LAVENDER



Lavender is without doubt one of the most popular of all hardy shrubs, and why not? Tolerant of drought, heat, poor soils and most pests and diseases, not only does will lavender flower its heart out, it is a fantastic source of nectar for pollinating insects! Native to

However, you can't just plant lavender anywhere and they can easily be killed by too much kindness.

So, just how do you successfully plant lavender?

Lavender is a genus of 39 species of flowering plants that are native to Africa, the Mediterranean, South-West Asia, Arabia, Western Iran and South-East India. And this is important because knowing where lavender comes from will allow you to - at least in part - mimic the conditions that they have evolved to survive.

Lavenders flourish best in dry, well-drained, sandy or gravelly soils in full sun. All lavender species need little or no fertilizer and good air circulation. This is particularly important in areas of high humidity as root rot due to fungus infection can be a problem. Avoid organic mulches as this can trap moisture around the plants' bases, again encouraging root rot. Instead, use pea gravel, decomposed granite, or sand instead.

If the flowers are used for drying, pick the blooms when they are showing colour but before they are fully open. Cut the whole flower stalks and hang these, tied in bunches in a cool dry airy position.

Pruning

Image credit - http://plant-passion.typepad.com/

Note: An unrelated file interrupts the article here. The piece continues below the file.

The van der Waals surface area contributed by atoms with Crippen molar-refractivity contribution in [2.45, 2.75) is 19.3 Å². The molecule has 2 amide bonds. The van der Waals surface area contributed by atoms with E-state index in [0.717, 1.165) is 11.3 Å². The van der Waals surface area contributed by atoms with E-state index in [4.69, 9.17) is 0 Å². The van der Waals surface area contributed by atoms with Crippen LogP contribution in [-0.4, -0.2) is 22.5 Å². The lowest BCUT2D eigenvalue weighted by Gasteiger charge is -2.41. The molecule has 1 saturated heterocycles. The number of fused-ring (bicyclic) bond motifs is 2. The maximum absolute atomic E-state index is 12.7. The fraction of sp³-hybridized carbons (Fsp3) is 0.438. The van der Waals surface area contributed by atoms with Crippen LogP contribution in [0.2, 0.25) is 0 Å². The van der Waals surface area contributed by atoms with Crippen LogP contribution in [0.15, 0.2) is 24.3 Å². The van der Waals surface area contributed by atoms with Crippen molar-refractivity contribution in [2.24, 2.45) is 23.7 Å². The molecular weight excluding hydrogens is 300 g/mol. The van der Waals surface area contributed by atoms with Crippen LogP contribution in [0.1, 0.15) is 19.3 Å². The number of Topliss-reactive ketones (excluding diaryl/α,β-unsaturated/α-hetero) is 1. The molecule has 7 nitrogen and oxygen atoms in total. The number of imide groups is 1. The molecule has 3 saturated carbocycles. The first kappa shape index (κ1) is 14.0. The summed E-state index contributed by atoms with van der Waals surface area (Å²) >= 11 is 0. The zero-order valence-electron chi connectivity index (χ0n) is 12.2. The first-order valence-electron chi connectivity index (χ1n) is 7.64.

Remove the dead flower stems as they arise and cut back hard straggly plants in August as this will encourage new growth from the base. A light trim to help shape more formal plants can be undertaken in late March or April.

Unfortunately Lavenders will tend to grow leggy with age and if left to their own devices may need to be discarded or replaced after 5 or 6 years.

Pests

When kept in sunny, well-drained conditions lavender are relatively pest and disease resistant. Be that as it may they do tend to be prone to infestations of frog hopper larvae commonly known as cuckoo spit. Frog hopper larvae can be controlled with an application of a systemic insecticide, or knocked away from the plant with a jet of water.

For related articles click onto the following links:
DROUGHT RESISTANT PLANTS AND GARDENING
DWARF LAVENDER - Lavender 'Munstead'
EDGEWORTHIA CHRYSANTHA
How to grow Isoplexis canariensis
HOW TO GROW OLD ENGLISH LAVENDER
HOW TO TAKE LAVENDER CUTTINGS
RHS: Lavender
Ozothamnus rosmarinifolius 'Silver Jubilee'
ROSEMARY - Rosmarinus officinalis
WINTERSWEET - Chimonanthus praecox

1 comment:

Lorraine Sabbatino said...

I live in NY on Long Island. I planted my lavender in a large pot. Was beautiful in the summer. It's Nov. 20th and winter to start soon. Should I plant in the ground? Or leave in the pot? I still cut back the plant?